How Angiotensin Converting Enzyme (ACE) Inhibitors Can Help Slow Down Diabetic Nephropathy
Diabetes and hypertension are two main causes of end-stage renal disease (ESRD) or diabetic nephropathy, as these two disorders account for around 40% and 25% of all cases, respectively. Diabetic nephropathy treated with drugs helps in lowering blood pressure and protein content in the urine.
Angiotensin-converting enzyme (ACE) inhibitors reduce both blood pressure and proteinuria. It acts through a mechanism of action, stopping the body from creating angiotensin II hormone. The process is carried out by inhibiting angiotensin-converting enzyme (ACE) that helps in relaxing blood vessels which in turn help reduce blood pressure. The relaxation of blood vessels helps reduce re-absorption of water by the kidneys. These actions help to decrease blood pressure, relieving the pressure on the kidney, thus alleviating diabetic nephropathy. The role of ACE inhibitors in slowing diabetic neuropathy shows that captopril (ACE inhibitor) leads to a better reduction in the rate of decline in renal function, and also helped to reduce death by diabetic retinopathy by 50%.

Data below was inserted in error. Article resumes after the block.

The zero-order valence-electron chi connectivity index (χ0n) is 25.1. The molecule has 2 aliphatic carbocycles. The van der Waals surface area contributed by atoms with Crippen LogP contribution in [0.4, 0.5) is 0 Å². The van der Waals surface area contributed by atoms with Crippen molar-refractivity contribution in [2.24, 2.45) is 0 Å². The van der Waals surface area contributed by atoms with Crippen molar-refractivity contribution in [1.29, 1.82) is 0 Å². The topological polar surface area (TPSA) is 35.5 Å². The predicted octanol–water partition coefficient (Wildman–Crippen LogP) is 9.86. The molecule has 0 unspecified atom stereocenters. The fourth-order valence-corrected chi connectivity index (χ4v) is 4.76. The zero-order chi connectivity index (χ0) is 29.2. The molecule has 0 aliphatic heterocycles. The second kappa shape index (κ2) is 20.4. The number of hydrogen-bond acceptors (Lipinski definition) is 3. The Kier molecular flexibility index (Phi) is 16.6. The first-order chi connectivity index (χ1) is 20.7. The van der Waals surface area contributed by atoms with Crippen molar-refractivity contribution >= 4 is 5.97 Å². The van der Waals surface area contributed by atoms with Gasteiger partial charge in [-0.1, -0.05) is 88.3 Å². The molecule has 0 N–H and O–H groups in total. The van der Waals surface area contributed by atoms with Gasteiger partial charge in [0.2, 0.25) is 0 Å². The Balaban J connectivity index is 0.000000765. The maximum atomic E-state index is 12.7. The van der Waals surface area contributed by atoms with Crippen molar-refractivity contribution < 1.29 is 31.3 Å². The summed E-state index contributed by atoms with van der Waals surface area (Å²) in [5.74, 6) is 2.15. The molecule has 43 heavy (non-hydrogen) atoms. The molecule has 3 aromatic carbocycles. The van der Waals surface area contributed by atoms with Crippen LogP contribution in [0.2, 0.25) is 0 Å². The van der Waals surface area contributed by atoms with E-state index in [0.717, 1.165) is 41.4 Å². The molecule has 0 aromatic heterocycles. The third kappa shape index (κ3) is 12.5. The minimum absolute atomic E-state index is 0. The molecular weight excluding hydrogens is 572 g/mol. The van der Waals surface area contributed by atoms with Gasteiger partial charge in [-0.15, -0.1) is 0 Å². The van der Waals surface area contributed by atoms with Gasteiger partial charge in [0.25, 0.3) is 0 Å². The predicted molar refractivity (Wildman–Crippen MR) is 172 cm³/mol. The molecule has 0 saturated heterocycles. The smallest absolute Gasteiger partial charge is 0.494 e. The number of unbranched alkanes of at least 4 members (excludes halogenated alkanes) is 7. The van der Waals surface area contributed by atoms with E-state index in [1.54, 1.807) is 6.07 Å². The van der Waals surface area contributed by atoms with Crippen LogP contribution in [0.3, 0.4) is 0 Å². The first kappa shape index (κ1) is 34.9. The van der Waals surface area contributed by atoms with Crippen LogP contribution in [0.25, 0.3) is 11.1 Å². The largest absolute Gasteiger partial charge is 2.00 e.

The ability of ACE inhibitors to relax blood vessels has become one of the most important steps in decreasing renal failure. It is used in first-line therapies for the treatment of diabetic retinopathy. Side effects observed are minimal; such as dry cough and other similar illness. Thus, ACE inhibitors are helpful in treatment of diabetic nephropathy.